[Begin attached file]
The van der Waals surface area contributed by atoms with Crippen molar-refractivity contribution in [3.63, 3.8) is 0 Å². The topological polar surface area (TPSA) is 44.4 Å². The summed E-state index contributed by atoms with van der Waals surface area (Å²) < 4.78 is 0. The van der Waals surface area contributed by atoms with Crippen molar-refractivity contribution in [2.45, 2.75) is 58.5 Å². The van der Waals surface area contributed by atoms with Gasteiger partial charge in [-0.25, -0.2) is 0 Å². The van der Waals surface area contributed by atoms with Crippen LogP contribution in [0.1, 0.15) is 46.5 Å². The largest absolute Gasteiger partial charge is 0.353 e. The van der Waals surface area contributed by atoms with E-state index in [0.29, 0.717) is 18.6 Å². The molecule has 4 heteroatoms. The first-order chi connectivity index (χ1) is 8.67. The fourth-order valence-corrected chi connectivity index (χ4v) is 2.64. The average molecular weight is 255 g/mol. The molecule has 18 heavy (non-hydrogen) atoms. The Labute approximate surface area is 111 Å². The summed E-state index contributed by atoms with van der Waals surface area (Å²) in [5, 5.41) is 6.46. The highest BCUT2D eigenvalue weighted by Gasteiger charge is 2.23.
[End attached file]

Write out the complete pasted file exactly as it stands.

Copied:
The van der Waals surface area contributed by atoms with Crippen molar-refractivity contribution in [3.63, 3.8) is 0 Å². The topological polar surface area (TPSA) is 44.4 Å². The summed E-state index contributed by atoms with van der Waals surface area (Å²) < 4.78 is 0. The van der Waals surface area contributed by atoms with Crippen molar-refractivity contribution in [2.45, 2.75) is 58.5 Å². The van der Waals surface area contributed by atoms with Gasteiger partial charge in [-0.25, -0.2) is 0 Å². The van der Waals surface area contributed by atoms with Crippen LogP contribution in [0.1, 0.15) is 46.5 Å². The largest absolute Gasteiger partial charge is 0.353 e. The van der Waals surface area contributed by atoms with E-state index in [0.29, 0.717) is 18.6 Å². The molecule has 4 heteroatoms. The first-order chi connectivity index (χ1) is 8.67. The fourth-order valence-corrected chi connectivity index (χ4v) is 2.64. The average molecular weight is 255 g/mol. The molecule has 18 heavy (non-hydrogen) atoms. The Labute approximate surface area is 111 Å². The summed E-state index contributed by atoms with van der Waals surface area (Å²) in [5, 5.41) is 6.46. The highest BCUT2D eigenvalue weighted by Gasteiger charge is 2.23.